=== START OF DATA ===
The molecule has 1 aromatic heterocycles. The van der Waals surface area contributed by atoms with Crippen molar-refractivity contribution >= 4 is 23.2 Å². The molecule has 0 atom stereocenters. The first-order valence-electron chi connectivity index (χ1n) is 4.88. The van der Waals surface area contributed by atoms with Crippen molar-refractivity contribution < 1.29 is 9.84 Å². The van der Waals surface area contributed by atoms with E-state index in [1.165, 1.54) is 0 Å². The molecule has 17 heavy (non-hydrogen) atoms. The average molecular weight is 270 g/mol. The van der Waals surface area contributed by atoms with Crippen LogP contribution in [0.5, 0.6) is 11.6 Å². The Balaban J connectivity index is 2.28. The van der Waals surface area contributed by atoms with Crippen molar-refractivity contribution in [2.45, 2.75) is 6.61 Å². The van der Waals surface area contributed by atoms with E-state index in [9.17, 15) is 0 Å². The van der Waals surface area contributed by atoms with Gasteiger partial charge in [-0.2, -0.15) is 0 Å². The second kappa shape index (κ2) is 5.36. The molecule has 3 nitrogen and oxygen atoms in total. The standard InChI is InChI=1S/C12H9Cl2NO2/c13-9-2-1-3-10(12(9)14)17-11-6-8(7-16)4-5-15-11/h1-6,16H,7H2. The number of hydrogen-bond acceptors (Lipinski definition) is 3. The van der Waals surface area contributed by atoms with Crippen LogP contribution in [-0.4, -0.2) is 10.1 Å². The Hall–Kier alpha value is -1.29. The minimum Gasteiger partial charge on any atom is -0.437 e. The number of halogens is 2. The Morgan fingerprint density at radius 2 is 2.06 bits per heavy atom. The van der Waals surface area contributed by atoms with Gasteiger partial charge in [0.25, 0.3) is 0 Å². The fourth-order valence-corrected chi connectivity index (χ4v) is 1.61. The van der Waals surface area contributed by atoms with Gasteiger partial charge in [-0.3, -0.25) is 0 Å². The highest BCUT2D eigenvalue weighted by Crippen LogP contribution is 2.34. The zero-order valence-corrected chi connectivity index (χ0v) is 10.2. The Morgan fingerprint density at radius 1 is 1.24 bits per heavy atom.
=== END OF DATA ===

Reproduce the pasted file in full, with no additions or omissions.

The molecule has 1 aromatic heterocycles. The van der Waals surface area contributed by atoms with Crippen molar-refractivity contribution >= 4 is 23.2 Å². The molecule has 0 atom stereocenters. The first-order valence-electron chi connectivity index (χ1n) is 4.88. The van der Waals surface area contributed by atoms with Crippen molar-refractivity contribution < 1.29 is 9.84 Å². The van der Waals surface area contributed by atoms with E-state index in [1.165, 1.54) is 0 Å². The molecule has 17 heavy (non-hydrogen) atoms. The average molecular weight is 270 g/mol. The van der Waals surface area contributed by atoms with Crippen LogP contribution in [0.5, 0.6) is 11.6 Å². The Balaban J connectivity index is 2.28. The van der Waals surface area contributed by atoms with Crippen molar-refractivity contribution in [2.45, 2.75) is 6.61 Å². The van der Waals surface area contributed by atoms with E-state index in [9.17, 15) is 0 Å². The van der Waals surface area contributed by atoms with Gasteiger partial charge in [-0.2, -0.15) is 0 Å². The second kappa shape index (κ2) is 5.36. The molecule has 3 nitrogen and oxygen atoms in total. The standard InChI is InChI=1S/C12H9Cl2NO2/c13-9-2-1-3-10(12(9)14)17-11-6-8(7-16)4-5-15-11/h1-6,16H,7H2. The number of hydrogen-bond acceptors (Lipinski definition) is 3. The van der Waals surface area contributed by atoms with Crippen LogP contribution in [-0.4, -0.2) is 10.1 Å². The Hall–Kier alpha value is -1.29. The minimum Gasteiger partial charge on any atom is -0.437 e. The number of halogens is 2. The Morgan fingerprint density at radius 2 is 2.06 bits per heavy atom. The van der Waals surface area contributed by atoms with Gasteiger partial charge in [0.25, 0.3) is 0 Å². The fourth-order valence-corrected chi connectivity index (χ4v) is 1.61. The van der Waals surface area contributed by atoms with Gasteiger partial charge in [-0.3, -0.25) is 0 Å². The highest BCUT2D eigenvalue weighted by Crippen LogP contribution is 2.34. The zero-order valence-corrected chi connectivity index (χ0v) is 10.2. The Morgan fingerprint density at radius 1 is 1.24 bits per heavy atom.